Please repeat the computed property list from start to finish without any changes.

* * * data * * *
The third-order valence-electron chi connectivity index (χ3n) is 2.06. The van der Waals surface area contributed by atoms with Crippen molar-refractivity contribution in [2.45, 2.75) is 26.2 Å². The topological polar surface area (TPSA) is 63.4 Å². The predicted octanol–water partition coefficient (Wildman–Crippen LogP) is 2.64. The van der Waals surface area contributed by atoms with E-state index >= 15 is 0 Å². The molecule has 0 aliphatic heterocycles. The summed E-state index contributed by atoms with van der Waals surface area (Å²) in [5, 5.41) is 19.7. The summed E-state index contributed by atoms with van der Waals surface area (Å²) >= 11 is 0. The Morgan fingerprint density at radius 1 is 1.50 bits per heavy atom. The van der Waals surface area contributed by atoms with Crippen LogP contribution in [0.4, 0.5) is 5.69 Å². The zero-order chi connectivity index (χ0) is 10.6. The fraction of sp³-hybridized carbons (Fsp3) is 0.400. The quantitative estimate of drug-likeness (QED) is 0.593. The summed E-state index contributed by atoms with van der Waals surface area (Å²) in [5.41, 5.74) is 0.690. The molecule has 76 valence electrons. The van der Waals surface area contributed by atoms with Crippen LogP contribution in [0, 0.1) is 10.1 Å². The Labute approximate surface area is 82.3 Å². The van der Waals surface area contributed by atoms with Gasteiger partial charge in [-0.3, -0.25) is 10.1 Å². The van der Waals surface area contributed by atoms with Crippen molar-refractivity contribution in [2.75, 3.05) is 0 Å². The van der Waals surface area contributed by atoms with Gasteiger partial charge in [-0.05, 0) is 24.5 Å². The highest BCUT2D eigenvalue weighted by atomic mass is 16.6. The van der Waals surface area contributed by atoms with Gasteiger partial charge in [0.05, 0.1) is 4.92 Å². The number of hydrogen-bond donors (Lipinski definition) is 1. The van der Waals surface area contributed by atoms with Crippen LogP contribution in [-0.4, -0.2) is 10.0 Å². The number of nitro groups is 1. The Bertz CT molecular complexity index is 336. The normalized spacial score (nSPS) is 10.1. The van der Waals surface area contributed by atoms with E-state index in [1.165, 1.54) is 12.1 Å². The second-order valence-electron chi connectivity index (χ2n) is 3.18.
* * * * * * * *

The third-order valence-electron chi connectivity index (χ3n) is 2.06. The van der Waals surface area contributed by atoms with Crippen molar-refractivity contribution in [2.45, 2.75) is 26.2 Å². The topological polar surface area (TPSA) is 63.4 Å². The predicted octanol–water partition coefficient (Wildman–Crippen LogP) is 2.64. The van der Waals surface area contributed by atoms with E-state index >= 15 is 0 Å². The molecule has 0 aliphatic heterocycles. The summed E-state index contributed by atoms with van der Waals surface area (Å²) in [5, 5.41) is 19.7. The summed E-state index contributed by atoms with van der Waals surface area (Å²) >= 11 is 0. The Morgan fingerprint density at radius 1 is 1.50 bits per heavy atom. The van der Waals surface area contributed by atoms with Crippen LogP contribution in [0.4, 0.5) is 5.69 Å². The zero-order chi connectivity index (χ0) is 10.6. The fraction of sp³-hybridized carbons (Fsp3) is 0.400. The quantitative estimate of drug-likeness (QED) is 0.593. The summed E-state index contributed by atoms with van der Waals surface area (Å²) in [5.41, 5.74) is 0.690. The molecule has 76 valence electrons. The van der Waals surface area contributed by atoms with Crippen LogP contribution in [0, 0.1) is 10.1 Å². The Labute approximate surface area is 82.3 Å². The van der Waals surface area contributed by atoms with Gasteiger partial charge in [-0.3, -0.25) is 10.1 Å². The van der Waals surface area contributed by atoms with Crippen molar-refractivity contribution in [2.75, 3.05) is 0 Å². The van der Waals surface area contributed by atoms with Gasteiger partial charge in [-0.05, 0) is 24.5 Å². The highest BCUT2D eigenvalue weighted by atomic mass is 16.6. The van der Waals surface area contributed by atoms with Gasteiger partial charge in [0.05, 0.1) is 4.92 Å². The number of hydrogen-bond donors (Lipinski definition) is 1. The van der Waals surface area contributed by atoms with Crippen LogP contribution in [-0.4, -0.2) is 10.0 Å². The number of nitro groups is 1. The Bertz CT molecular complexity index is 336. The normalized spacial score (nSPS) is 10.1. The van der Waals surface area contributed by atoms with E-state index in [1.165, 1.54) is 12.1 Å². The second-order valence-electron chi connectivity index (χ2n) is 3.18.